Livestock transport expert calls it a day
"Professor Malcolm Mitchell is retiring having improved the welfare of millions of animals"
One of the world’s leading experts in livestock transportation is this week retiring after 15 years at Scotland’s Rural College.
Professor Malcolm Mitchell’s research has led to important changes in policy and regulation, with the welfare of millions of animals during transport being improved through his research.
A specialist in animal welfare and physiology, Prof Mitchell is also widely recognised as an international expert in the welfare of poultry, the use of thermal imaging in animal welfare and the introduction of sensors and monitoring systems in to Precision Livestock Farming (PLF) and Smart Farming.
Originally from Chesterfield in Derbyshire, Prof Mitchell gained a first-class honours degree at the University of Sheffield, gaining his PhD there in 1980.
Before joining SRUC in 2005, Prof Mitchell spent 24 years at the Roslin Institute, where he was a Principal Scientist and then Project Leader.
Among his numerous accolades over the years are the Humane Slaughter Association Award for Significant Advances in Humane Slaughter of Farmed Livestock in 2017; the BSAS/RSPCA Award for Innovation in Animal Welfare - for an outstanding contribution to understanding and improving the welfare of animals during transportation in 2011; and, in 2005, the Animal Transport Association (AATA) Public Service Award, which recognised his “outstanding contribution to the humane transport of animals”.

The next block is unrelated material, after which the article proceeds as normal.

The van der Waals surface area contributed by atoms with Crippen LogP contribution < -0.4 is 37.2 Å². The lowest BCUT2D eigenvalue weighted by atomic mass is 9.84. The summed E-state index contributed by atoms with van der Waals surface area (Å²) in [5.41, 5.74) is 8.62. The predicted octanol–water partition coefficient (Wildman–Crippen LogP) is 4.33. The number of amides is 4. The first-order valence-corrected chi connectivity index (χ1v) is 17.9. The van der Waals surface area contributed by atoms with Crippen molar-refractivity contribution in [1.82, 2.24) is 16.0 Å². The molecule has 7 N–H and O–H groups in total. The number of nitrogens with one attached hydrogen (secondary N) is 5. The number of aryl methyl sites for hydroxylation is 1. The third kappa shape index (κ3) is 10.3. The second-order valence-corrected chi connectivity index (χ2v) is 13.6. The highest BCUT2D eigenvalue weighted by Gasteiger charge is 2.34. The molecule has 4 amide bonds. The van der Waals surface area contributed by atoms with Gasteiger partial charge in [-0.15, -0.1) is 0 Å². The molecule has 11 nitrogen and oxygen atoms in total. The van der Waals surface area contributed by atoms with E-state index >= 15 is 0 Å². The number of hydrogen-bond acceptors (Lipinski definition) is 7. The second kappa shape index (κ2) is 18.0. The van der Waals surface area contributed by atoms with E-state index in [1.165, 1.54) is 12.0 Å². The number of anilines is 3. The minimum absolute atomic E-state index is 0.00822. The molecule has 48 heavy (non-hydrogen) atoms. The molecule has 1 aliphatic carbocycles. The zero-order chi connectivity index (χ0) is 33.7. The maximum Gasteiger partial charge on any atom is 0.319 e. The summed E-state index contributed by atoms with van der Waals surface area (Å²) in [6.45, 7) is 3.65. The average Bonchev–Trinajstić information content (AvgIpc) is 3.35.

Prof Mitchell’s expertise have always been in high demand, and he has recently served on the BBSRC panel of experts committee on animal welfare and physiology and the EFSA panel of experts on animal welfare and animal transport.
He said: “It has been an enormous pleasure to work with my friends and colleagues in SRUC, the Roslin Institute, the University of Edinburgh and the Global academic community. I have been involved in many collaborations with colleagues around the world and I feel that the outputs of our joint research programmes have enabled improvements in animal health and welfare and had real impact.
“It has all been very worthwhile and extremely enjoyable. I hope I can continue to play some role in the future but perhaps from a position where I can also devote more time to other pursuits."
Prof David Hopkins, Dean of SRUC’s Central Faculty, said: “In many ways, Malcolm epitomises SRUC – he is a high-achieving researcher and a specialist educator whose expertise is widely recognised and respected by industry and government.
“Malcolm is also a source of wise counsel, a collegiate member of the Animal and Veterinary Science team at the Roslin Institute building, and an enthusiastic communicator of science. Although formally retiring, Malcolm will be retaining his links with us and the wider academic community and we look forward to his continued presence in SRUC.”
Posted by SRUC on 30/03/2020